Steve, a 49-year-old builder in Oak Ridge, was divorced in May 2006 but has for the past three years been living with his wife and three children in the same house they shared during the marriage. The reason: Neither can move on, without selling the house, which is mostly paid off, he said.
“It’s very stressful, not great,” Steve said. “Before I got divorced I spent a lot of money on counseling — tens of thousands of dollars — to try to save my marriage because I do honestly love my ex-wife. It didn’t save my marriage but it taught me a lot, such as how to deal with people, including her. I don’t listen to the bad. I don’t let it in. That’s how I deal with living here.”
Recently the home sold, but Steve isn’t happy about the sale because the ex-couple is losing $200,000 on the deal.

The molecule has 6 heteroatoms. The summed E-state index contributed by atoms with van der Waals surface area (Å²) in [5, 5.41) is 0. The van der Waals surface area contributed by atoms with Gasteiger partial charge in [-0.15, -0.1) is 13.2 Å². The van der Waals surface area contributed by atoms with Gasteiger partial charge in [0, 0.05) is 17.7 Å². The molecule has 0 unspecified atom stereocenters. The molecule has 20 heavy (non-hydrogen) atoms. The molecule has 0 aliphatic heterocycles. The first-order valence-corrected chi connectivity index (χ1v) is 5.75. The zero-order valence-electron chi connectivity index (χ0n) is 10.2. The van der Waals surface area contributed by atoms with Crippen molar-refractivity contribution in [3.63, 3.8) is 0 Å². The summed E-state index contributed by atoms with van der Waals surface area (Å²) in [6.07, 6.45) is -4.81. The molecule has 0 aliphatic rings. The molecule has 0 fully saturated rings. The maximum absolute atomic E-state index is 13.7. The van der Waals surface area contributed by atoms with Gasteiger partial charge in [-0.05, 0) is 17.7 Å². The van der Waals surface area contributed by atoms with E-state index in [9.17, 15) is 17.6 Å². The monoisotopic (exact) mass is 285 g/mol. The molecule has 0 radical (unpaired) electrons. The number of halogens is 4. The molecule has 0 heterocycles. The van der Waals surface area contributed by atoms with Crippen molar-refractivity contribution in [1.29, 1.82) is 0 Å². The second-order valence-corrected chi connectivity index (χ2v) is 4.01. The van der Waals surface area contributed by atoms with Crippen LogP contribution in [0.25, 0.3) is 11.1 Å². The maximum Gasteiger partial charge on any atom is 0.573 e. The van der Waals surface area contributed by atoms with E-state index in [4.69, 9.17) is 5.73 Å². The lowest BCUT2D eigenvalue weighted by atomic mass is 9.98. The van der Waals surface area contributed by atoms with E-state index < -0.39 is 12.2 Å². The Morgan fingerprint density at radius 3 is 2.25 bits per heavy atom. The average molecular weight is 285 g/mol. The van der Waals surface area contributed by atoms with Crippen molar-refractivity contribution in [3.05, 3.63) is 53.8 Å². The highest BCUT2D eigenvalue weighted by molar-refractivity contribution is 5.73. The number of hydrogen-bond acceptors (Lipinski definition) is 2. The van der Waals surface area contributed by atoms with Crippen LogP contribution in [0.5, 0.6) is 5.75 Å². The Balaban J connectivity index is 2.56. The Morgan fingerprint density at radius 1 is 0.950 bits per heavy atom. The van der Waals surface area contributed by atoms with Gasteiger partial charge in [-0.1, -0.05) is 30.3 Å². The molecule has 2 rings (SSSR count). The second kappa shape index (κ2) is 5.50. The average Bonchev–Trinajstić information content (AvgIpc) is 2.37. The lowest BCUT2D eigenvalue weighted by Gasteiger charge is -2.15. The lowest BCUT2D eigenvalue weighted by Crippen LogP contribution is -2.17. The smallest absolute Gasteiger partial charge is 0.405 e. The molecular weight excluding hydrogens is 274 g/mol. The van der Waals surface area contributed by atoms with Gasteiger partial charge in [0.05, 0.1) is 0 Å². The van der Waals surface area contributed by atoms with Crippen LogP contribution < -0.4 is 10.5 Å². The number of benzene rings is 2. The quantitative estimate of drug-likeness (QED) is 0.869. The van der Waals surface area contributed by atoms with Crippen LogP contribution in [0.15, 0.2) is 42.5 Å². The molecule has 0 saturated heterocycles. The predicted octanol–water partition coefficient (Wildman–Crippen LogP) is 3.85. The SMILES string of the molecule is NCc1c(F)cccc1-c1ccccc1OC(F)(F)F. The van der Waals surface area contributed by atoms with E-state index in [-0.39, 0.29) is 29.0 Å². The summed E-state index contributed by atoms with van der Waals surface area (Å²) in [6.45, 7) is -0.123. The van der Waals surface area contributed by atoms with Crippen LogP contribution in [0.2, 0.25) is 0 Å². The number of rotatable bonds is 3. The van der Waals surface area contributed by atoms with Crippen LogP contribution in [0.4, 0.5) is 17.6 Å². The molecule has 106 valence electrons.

In even worse shape, Porro said, are those couples that cannot pay their mortgages and face losing their highest-priced assets.
Fees and more fees
Toss legal fees into the equation and divorce can feel like a quagmire.
Legal fees for a divorce can range from the initial retainer of $5,000, to a medium range of $10,000 to $15,000, to a high range of $50,000 to $100,000, according to Attorney William Laufer of Laufer, Dalena, Cadicina, Jensen and Boyd in Morristown. Laufer, who represented heiress Jacqueline Mars in her second divorce, handles mostly high-end divorces. He is a member of the American Academy of Matrimonial Lawyers.
“When you have a business involved, it can cost thousands just to hire a forensic accountant to value the business,” Laufer said. “Let’s assume you’re going to represent a woman whose husband is a doctor and has his own medical practice. It’s $10,000 easily, just in accounting fees, to value that practice.”